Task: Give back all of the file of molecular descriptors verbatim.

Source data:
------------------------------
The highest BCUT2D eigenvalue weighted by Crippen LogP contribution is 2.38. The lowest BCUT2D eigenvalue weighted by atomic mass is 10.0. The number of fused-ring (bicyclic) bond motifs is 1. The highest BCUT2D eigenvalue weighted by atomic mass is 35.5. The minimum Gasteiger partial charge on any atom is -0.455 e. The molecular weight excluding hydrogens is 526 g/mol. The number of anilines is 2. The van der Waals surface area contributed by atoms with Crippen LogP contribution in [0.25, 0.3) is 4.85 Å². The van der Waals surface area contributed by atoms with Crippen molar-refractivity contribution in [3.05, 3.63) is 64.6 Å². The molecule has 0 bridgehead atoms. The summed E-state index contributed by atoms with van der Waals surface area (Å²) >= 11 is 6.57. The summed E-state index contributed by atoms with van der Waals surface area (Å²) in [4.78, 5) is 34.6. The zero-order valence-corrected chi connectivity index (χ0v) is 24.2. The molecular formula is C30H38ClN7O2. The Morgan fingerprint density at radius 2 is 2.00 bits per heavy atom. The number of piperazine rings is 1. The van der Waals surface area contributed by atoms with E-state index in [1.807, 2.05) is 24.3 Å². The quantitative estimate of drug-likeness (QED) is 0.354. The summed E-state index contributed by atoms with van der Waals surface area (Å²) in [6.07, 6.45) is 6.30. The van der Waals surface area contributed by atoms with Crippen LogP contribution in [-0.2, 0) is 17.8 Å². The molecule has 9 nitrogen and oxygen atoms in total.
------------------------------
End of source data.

The highest BCUT2D eigenvalue weighted by Crippen LogP contribution is 2.38. The lowest BCUT2D eigenvalue weighted by atomic mass is 10.0. The number of fused-ring (bicyclic) bond motifs is 1. The highest BCUT2D eigenvalue weighted by atomic mass is 35.5. The minimum Gasteiger partial charge on any atom is -0.455 e. The molecular weight excluding hydrogens is 526 g/mol. The number of anilines is 2. The van der Waals surface area contributed by atoms with Crippen LogP contribution in [0.25, 0.3) is 4.85 Å². The van der Waals surface area contributed by atoms with Crippen molar-refractivity contribution in [3.05, 3.63) is 64.6 Å². The molecule has 0 bridgehead atoms. The summed E-state index contributed by atoms with van der Waals surface area (Å²) >= 11 is 6.57. The summed E-state index contributed by atoms with van der Waals surface area (Å²) in [4.78, 5) is 34.6. The zero-order valence-corrected chi connectivity index (χ0v) is 24.2. The molecular formula is C30H38ClN7O2. The Morgan fingerprint density at radius 2 is 2.00 bits per heavy atom. The number of piperazine rings is 1. The van der Waals surface area contributed by atoms with E-state index in [1.807, 2.05) is 24.3 Å². The quantitative estimate of drug-likeness (QED) is 0.354. The summed E-state index contributed by atoms with van der Waals surface area (Å²) in [6.07, 6.45) is 6.30. The van der Waals surface area contributed by atoms with Crippen LogP contribution in [-0.2, 0) is 17.8 Å². The molecule has 9 nitrogen and oxygen atoms in total.